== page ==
So far, only platitudes scripted by Poseidon for its allies have described the supposed wonders that desalination will bring to Orange County.

Those allies have spoken out en mass at key voting points along the board’s project juggernaut.

They include politicians, developers, realtors, union workers, consultants, and UCI student business interns earning college credit.

OCWD chart shows current amount of water imported from the MET, 150,000 acre feet per year. The second chart, below, shows the imported water amount AFTER Poseidon’s water, 56,000 af per year, as included. There is no net gain.

Their message is that the desalination plant will provide a “reliable”, “locally controlled”, and “drought proof” source to create an additional 56,000 acre feet of drinking water each year for Orange County’s water-challenged residents.

No matter the extra cost, they say, because we must pay a “reliability premium” in order to insure Orange County’s water supply during periodic droughts.

As OCWD director Cathy Green put it last January, during a board vote that authorized a term sheet (pre contract) with Poseidon, “There is a price of reliably sustainable water. And I think that we all have to look at that and all of us have to decide what that price is for us.”

Under the latest term sheet that price will be up to about $1.8 billion in the first 15 years of the 50-year-contract versus about $700 million if OCWD bought the same amount of imported water.

This chart shows that OCWD's imported water purchases will decline by the amount of desalinated water it would buy from Poseidon (56,000 AF) for no net gain. (150,000 AF minus 56,000 AF. See above chart)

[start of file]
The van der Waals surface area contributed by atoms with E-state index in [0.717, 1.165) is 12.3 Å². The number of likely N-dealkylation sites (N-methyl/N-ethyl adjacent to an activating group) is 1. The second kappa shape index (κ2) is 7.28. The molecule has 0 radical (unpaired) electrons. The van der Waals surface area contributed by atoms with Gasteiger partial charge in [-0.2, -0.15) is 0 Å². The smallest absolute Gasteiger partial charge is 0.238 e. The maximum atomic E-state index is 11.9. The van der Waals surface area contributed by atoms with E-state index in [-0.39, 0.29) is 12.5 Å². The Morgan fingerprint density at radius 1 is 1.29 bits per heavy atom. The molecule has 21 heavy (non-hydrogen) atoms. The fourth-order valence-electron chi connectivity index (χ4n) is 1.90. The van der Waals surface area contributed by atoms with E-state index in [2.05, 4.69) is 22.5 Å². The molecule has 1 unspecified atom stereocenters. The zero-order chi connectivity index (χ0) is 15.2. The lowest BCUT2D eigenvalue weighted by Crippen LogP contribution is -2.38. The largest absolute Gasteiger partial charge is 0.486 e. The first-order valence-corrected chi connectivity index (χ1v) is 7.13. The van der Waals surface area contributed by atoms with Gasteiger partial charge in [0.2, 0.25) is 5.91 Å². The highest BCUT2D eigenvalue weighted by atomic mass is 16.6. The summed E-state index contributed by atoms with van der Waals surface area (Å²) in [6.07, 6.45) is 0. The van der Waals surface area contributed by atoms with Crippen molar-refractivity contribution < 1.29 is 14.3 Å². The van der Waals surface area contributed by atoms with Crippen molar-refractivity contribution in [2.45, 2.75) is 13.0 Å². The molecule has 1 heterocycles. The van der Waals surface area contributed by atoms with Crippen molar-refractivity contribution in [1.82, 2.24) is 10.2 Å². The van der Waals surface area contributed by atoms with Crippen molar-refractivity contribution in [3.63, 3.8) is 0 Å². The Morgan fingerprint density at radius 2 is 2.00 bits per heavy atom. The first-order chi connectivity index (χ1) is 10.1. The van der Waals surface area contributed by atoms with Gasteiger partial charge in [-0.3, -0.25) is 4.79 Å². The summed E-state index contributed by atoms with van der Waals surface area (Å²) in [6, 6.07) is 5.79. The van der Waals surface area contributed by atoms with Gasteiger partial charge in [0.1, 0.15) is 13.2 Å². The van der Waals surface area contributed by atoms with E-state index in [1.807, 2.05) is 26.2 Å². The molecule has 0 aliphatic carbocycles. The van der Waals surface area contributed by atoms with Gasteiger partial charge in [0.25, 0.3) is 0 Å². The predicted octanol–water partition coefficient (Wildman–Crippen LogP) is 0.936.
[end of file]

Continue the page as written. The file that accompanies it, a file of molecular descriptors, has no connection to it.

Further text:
This chart shows that OCWD’s imported water purchases will decline by the amount of desalinated water it would buy from Poseidon (56,000 AF) for no net gain. (150,000 AF minus 56,000 AF. See above chart).

Speaking to the Huntington Beach Coordinating Council last March, Green made the questionable claim that by 2035 Orange County would need 90,000 acre feet of new water yearly to meet the needs of its growing population and that even Poseidon’s water wouldn’t be enough.

Pointing to charts prepared by OCWD staff, Green said, “Even if we were to buy all of the 56,000 acre feet [as required by the proposed Poseidon contract], we would still need to buy imported water. So, we are always looking for sources that are reliable and sustainable that nobody can cut, [that] nobody can reduce how much we can use.”

But, mathematically speaking, the Poseidon project will not add a single drop of water to OCWD’s supply, nor will it add reliability to it.

That’s because Poseidon’s desalination plant must receive $475 per acre foot, or $400 million, in public subsidies for 15 years in order to keep its prices artificially lower (but still much higher than imported water) and to please its Wall Street investors.